Outlawing encryption would hurt innocent people

Making encryption illegal or creating back doors for security services wouldn’t make life more difficult for terrorist attackers. If terrorists wanted to use encryption, they could still create their own encryption programmes or use encryption programmes created in countries where this is not illegal. Or attackers can just find other ways of getting around mass surveillance, like using code words or frequently changing mobile phone numbers or by using several pre-paid SIM cards. For example, some security services said that French authorities had been unable to stop or intervene more quickly in the Paris shootings in 2015 because the attackers had used encryption to hide their communications. But actually, it seems that the attackers communicated using old fashioned unencrypted SMS text messages.

Making encryption illegal or creating 'back doors' won't really make it easier for security services to catch terrorists. But it would create a lot of problems for innocent people. If encryption became illegal, we would no longer be able to use the internet for things like shopping and banking. That would be bad for the economy and create a lot of inconvenience. Encryption is also used by a lot of people working in dangerous situations, like journalists investigating corruption and democracy activists working in dictatorships. Encryption helps to keep them safe by shielding their activities and contacts from spying governments. If encryption remained legal but companies were forced to give the codes to the authorities, then it is likely that foreign governments and criminal hackers would find a way to get these codes or find another way into the ‘back doors’ created by the technology companies. In effect, encryption would become fairly useless.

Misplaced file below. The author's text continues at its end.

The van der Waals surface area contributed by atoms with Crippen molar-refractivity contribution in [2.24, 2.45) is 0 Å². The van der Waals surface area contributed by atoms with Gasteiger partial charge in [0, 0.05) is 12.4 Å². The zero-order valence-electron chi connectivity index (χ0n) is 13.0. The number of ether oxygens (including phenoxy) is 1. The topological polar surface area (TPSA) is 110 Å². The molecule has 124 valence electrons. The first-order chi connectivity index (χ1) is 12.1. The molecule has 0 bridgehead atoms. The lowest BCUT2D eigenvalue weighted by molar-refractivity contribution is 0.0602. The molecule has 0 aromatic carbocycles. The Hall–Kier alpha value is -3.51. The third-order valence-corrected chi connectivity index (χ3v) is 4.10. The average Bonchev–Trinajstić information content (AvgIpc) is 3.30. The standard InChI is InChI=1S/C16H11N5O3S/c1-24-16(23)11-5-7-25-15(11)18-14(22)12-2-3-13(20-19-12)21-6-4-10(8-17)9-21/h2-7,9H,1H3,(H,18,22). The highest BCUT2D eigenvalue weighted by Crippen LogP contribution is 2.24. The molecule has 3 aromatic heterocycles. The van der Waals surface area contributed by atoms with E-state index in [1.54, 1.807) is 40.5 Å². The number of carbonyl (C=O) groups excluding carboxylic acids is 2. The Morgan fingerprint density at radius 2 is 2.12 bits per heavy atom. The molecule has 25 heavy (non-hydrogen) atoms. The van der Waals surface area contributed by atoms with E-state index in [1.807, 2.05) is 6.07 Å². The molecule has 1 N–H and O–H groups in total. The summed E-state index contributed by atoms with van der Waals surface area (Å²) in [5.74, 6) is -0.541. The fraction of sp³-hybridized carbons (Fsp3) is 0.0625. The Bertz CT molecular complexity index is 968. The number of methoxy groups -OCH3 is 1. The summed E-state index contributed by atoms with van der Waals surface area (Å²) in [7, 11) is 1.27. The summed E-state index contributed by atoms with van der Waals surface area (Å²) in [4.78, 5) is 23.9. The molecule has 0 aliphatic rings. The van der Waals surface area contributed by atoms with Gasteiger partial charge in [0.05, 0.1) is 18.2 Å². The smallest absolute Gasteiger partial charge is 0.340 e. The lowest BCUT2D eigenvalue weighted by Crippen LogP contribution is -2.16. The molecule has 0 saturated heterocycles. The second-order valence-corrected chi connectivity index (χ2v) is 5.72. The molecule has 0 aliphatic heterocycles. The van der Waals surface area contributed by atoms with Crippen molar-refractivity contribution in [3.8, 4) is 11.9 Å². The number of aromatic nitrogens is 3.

Encryption doesn't offer protection from state hacking

Not only is encryption vital to protect us day to day, it doesn't really make life all that hard for security services. First, encryption doesn’t cover up metadata – so the authorities can still see things like what numbers someone has dialled, what websites they visited and the subject lines of emails. The only thing that is encrypted is the content of the message.

Second, security services can get hold of technology to hack directly into the phones or computers of the individual they are investigating - or people close to them - to read what messages they have sent and received. For example, this is what eventually happened with the phone that the FBI wanted to access during the San Bernardino investigation. We don't have time to get into detail, but more and more governments, for example in Belgium and the Netherlands, have already given or want to give their security services the power to hack into any device connected to the internet. Consider nowadays it's not just your phone and computer that connect to the internet. We see cars, TVs, music systems, electricity meters and domestic appliances that connect to the internet too. So even your toaster could be spying on you. That's bad news, because it means governments will be buying up more hacking software, some of which inevitably gets stolen and used by criminals. Remember when the 'WannaCry' ransomware attack that hit hospitals in the UK? You can thank the National Security Agency of the USA for that one.

If you’d like more in-depth information or would like to follow up on the evidence and studies we refer to, you can take a look at our full report ‘Security through Human Rights’ here.